Your internet data is rotting - If MySpace could recently lose 50 million files, where will your memories be in 10 years time?
Many MySpace users were dismayed to discover earlier this year that the social media platform lost 50 million files uploaded between 2003 and 2015.
The failure of MySpace to care for and preserve its users’ content should serve as a reminder that relying on free third-party services can be risky. MySpace has probably preserved the users’ data; it just lost their content. The data was valuable to MySpace; the users’ content less so.
Massive and desperate efforts are underway to preserve whatever is worth preserving, but even sorting out what is and what is not is itself a formidable undertaking. What will be of value in 10 years – or 50 years? And how to preserve it?
Acid-free paper can last 500 years; stone inscriptions even longer. But magnetic media like hard drives have a much shorter life, lasting only three to five years. They also need to be copied and verified on a very short life cycle to avoid data degradation at observed failure rates between 3% and 8% annually.
Yes, it's a growing problem that we are all just ignoring. I inherited a shoebox of paper photos from my grandfather which I can still look at, but what if he'd stored all the family photos on Flickr and everything above 1,000 was just automatically deleted, or on his MySpace account or that bulletin board service that discontinued in the 1980s? I'm still fearing we will be the "lost generation" and despite us capturing more memories and photos than ever before, I think my grandfather's shoebox may outlast it and have more to show in 100 years time. So imagine if your photos and documents manage to survive the cloud service going out of business, what are you going to open and read them within 30 years time when a company called Microsoft is a dim memory some of us will have. We all thought WordPerfect was here to stay 20 years back and they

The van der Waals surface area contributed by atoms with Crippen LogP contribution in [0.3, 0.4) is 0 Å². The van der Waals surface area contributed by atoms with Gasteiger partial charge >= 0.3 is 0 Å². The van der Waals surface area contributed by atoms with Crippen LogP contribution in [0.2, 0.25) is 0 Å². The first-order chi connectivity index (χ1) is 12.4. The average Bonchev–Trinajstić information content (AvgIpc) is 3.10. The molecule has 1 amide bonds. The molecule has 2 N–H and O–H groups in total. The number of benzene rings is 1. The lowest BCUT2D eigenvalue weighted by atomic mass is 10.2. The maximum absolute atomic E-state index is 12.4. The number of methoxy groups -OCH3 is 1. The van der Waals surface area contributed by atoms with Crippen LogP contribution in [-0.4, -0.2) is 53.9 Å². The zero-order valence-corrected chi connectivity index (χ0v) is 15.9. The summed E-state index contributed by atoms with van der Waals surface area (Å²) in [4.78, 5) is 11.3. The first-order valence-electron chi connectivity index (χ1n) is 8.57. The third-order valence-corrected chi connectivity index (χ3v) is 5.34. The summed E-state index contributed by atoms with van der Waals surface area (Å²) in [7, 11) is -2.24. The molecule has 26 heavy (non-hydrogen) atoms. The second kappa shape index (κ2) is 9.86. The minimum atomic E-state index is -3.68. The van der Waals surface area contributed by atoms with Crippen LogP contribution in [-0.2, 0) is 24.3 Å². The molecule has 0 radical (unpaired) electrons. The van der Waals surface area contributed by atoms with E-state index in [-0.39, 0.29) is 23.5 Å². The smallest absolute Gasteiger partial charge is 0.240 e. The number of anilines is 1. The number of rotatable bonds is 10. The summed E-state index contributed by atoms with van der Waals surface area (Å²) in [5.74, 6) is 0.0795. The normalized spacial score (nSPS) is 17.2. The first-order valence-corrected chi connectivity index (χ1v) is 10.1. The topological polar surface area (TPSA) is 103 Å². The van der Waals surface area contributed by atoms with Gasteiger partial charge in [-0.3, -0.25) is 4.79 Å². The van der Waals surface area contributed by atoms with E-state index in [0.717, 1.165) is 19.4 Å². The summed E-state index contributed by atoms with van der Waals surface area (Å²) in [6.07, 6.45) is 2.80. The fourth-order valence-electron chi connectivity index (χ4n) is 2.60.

disappeared quite quickly when the fall ultimately came. Is MS Office still opening your WordPerfect, WordStar Samna, etc documents off the 5.25" floppy discs you kept them on?
In one minute on the Internet 2,08 million Snapchats are shared, 473,400 Tweets are sent, 49,380 photos are Instagrammed... I don't have the answer either because keeping them at home (even if backup up offsite) does not guarantee they'll be available in 50 or 150 years time. Parts of the Internet are already rotting and collapsing.
MySpace users were recently shocked to learn that the company lost 50 million user files. It's a harsh lesson in not leaving your intellectual property unprotected on the information superhighway.